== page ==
Explain JRR Tolkien's Life, Retirement and Death?


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John Ronald Reuel Tolkien is an author renowned for his classics: ‘The Lord of the Rings' and ‘The Hobbit'. Through these, he made his contribution as an English writer, philologist, and poet. Tolkien was also well known as a Rawlinson and Bosworth Professor of Anglo-Saxon, and later as a Merton Professor of English Language and Literature while at Oxford University.

He also served his country during World War I by enlisting with the British army at the time of war. In 1969, Tolkien went into retirement but received much public attention and literary fame. At the time of his retirement, the sale of his book was so profitable that he regretted not having retired earlier. This was also the time when Tolkien was very popular, especially among the hippies in the United States.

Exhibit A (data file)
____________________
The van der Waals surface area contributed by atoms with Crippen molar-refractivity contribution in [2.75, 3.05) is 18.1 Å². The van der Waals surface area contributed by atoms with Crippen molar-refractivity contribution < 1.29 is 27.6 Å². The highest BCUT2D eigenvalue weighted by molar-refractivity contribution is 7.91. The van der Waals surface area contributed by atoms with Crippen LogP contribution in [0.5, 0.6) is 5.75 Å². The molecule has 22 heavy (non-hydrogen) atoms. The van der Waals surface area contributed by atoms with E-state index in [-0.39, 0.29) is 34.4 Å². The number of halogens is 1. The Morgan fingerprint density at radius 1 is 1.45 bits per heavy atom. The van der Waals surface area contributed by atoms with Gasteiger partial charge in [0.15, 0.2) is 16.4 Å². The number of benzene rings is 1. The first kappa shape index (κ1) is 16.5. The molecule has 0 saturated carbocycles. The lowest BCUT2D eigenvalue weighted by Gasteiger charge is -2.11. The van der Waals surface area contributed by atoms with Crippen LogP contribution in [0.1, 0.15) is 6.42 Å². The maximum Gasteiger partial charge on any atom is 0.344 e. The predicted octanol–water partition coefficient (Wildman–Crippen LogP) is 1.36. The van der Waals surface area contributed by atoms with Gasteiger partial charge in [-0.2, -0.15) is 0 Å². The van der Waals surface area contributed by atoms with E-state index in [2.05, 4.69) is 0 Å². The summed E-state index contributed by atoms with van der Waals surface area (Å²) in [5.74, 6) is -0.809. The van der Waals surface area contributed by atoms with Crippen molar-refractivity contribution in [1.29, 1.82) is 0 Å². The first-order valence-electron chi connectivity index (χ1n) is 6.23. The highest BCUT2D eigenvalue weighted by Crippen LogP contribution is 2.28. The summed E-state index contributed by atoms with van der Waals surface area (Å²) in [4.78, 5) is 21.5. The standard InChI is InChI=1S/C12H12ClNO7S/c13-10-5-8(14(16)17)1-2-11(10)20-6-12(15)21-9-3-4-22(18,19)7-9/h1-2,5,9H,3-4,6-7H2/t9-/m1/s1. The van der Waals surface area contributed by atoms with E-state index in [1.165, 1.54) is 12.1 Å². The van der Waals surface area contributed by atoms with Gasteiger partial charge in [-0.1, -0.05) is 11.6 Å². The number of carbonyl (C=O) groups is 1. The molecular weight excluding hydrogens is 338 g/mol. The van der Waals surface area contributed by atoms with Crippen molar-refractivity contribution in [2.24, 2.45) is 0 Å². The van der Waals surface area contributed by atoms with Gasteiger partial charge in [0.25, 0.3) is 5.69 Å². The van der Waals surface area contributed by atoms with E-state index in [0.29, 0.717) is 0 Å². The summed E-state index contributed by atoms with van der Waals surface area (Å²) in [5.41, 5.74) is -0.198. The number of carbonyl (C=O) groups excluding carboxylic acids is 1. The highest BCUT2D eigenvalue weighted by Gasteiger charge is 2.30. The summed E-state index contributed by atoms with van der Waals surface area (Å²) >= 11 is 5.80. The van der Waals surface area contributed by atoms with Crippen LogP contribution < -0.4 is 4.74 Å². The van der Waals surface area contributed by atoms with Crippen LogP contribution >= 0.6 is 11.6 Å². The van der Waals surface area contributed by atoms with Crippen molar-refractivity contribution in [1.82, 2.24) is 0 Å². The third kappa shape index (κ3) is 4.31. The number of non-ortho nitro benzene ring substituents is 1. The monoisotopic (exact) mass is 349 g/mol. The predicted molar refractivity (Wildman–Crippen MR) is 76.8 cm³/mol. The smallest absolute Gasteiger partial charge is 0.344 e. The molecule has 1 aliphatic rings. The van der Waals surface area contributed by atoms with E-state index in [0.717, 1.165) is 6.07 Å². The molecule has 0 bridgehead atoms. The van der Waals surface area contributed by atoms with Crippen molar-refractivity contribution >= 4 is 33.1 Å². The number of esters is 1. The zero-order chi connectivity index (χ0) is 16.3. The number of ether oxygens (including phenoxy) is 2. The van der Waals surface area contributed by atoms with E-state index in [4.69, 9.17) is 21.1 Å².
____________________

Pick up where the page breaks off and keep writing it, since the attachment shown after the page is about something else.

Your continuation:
Due to the attention that was accorded him, there came a time when he had to take his phone number out of the public directory to maintain his and his family's privacy. This caused John and his wife Edith to move to Bournemouth on the south coast.

On January 1, 1972, Tolkien was made a Commander of the Order of the British Empire by Queen Elizabeth II in the New Year's Honours List. Tolkien died on September 2, 1973 at the age of 81, exactly 21 months after the death of his wife Edith. He was interned in Wolvercote Cemetery, Oxford, next to his wife.

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